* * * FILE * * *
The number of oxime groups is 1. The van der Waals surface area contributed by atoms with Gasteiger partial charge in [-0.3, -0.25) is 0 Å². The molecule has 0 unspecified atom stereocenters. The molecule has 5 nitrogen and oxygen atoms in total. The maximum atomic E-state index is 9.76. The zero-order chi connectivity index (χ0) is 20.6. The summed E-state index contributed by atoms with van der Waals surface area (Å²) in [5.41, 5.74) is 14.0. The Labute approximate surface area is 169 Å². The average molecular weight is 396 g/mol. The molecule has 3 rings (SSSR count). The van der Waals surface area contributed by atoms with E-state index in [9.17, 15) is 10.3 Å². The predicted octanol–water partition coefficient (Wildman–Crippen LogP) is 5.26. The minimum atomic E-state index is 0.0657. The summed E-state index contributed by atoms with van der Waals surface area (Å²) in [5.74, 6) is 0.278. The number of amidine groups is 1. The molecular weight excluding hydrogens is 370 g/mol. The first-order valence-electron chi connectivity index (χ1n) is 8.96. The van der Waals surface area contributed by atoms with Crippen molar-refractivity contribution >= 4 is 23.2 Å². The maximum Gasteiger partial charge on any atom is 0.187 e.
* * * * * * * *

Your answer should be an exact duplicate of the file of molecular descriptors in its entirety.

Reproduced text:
The number of oxime groups is 1. The van der Waals surface area contributed by atoms with Gasteiger partial charge in [-0.3, -0.25) is 0 Å². The molecule has 0 unspecified atom stereocenters. The molecule has 5 nitrogen and oxygen atoms in total. The maximum atomic E-state index is 9.76. The zero-order chi connectivity index (χ0) is 20.6. The summed E-state index contributed by atoms with van der Waals surface area (Å²) in [5.41, 5.74) is 14.0. The Labute approximate surface area is 169 Å². The average molecular weight is 396 g/mol. The molecule has 3 rings (SSSR count). The van der Waals surface area contributed by atoms with E-state index in [9.17, 15) is 10.3 Å². The predicted octanol–water partition coefficient (Wildman–Crippen LogP) is 5.26. The minimum atomic E-state index is 0.0657. The summed E-state index contributed by atoms with van der Waals surface area (Å²) in [5.74, 6) is 0.278. The number of amidine groups is 1. The molecular weight excluding hydrogens is 370 g/mol. The first-order valence-electron chi connectivity index (χ1n) is 8.96. The van der Waals surface area contributed by atoms with Crippen molar-refractivity contribution >= 4 is 23.2 Å². The maximum Gasteiger partial charge on any atom is 0.187 e.